There's a family who lives in a remote region of Turkey with some members who walk on all fours. At the time of BBC's 2006 documentary about the Ulas family, scientists thought this was an example of "devolution," but more recent research offers another suggestion instead.
"The Family That Walks on All Fours" consists of five quadrupedal siblings, but the Ulas family has many other siblings that walk in a normal, upright position. Instead of these individuals going backward on what some scientists consider the evolutionary scale, Lisa Shapiro, an anthropologist at the University of Texas in Austin, thinks this trait is an adaptation on the part of the siblings.
In a recent study published in the journal PLOS One, Shapiro and other researchers pointed out that people with Uner Tan Syndrome, like some in the Ulas family, do not walk in the same pattern as nonhuman primates that use both their arms and legs to get around. Even if individuals with this syndrome exhibited the same gait as nonhuman primates, the researchers wrote that it still wouldn't be enough to "support the conclusion of evolutionary 'reversal.'"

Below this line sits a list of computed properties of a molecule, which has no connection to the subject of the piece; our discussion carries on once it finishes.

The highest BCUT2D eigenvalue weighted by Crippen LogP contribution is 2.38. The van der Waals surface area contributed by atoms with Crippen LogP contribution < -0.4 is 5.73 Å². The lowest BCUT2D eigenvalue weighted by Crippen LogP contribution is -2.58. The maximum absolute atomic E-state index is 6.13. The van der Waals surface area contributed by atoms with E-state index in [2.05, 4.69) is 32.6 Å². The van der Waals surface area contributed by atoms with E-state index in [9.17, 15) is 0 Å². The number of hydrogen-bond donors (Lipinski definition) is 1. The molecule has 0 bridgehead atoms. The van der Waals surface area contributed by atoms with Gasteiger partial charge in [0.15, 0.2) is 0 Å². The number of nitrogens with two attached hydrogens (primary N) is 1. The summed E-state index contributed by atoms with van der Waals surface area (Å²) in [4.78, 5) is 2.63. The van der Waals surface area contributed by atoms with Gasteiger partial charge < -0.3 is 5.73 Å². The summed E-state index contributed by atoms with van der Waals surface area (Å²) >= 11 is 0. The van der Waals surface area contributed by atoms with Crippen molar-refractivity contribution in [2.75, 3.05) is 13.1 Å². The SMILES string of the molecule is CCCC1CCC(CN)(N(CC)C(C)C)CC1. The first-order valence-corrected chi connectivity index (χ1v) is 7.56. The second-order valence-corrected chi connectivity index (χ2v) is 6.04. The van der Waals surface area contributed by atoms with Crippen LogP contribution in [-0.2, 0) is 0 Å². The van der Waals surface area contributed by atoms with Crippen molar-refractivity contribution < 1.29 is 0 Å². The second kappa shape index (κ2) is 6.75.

“Although it’s unusual that humans with UTS habitually walk on four limbs, this form of quadrupedalism resembles that of healthy adults and is thus not at all unexpected,” Shapiro said in a statement. “As we have shown, quadrupedalism in healthy adults or those with a physical disability can be explained using biomechanical principles rather than evolutionary assumptions.”
To reach this conclusion, researchers analyzed the gait of 518 quadrupedal strides in video of people with UTS. What they saw was that these individuals almost exclusively used a lateral, not diagonal, sequence of gait.
Severe UTS, according to the study, is also characterized by cerebellar hypoplasia, loss of balance and coordination, and impaired cognitive abilities.
Turkish psychologist Defne Aruoba, who worked with BBC on its documentary, wrote that the Ulas family is "mystery to the scientific community," and "[e]very once in a while, a new scientist appears in the village and offers a new treatment or asks for the father Resit's permission to do more testing."
Aruoba wrote that he doesn't say yes or no, but that his only concern for his children with this disability is who will take care of them when he dies.
"And he is right. These adult individuals are completely dependent, not because they lack the necessary skills to take care of their own basic needs, but because they haven't been rehabilitated," Aruoba said.
Here's the BBC's hour-long documentary on this syndrome and the family that exhibits this unusual trait: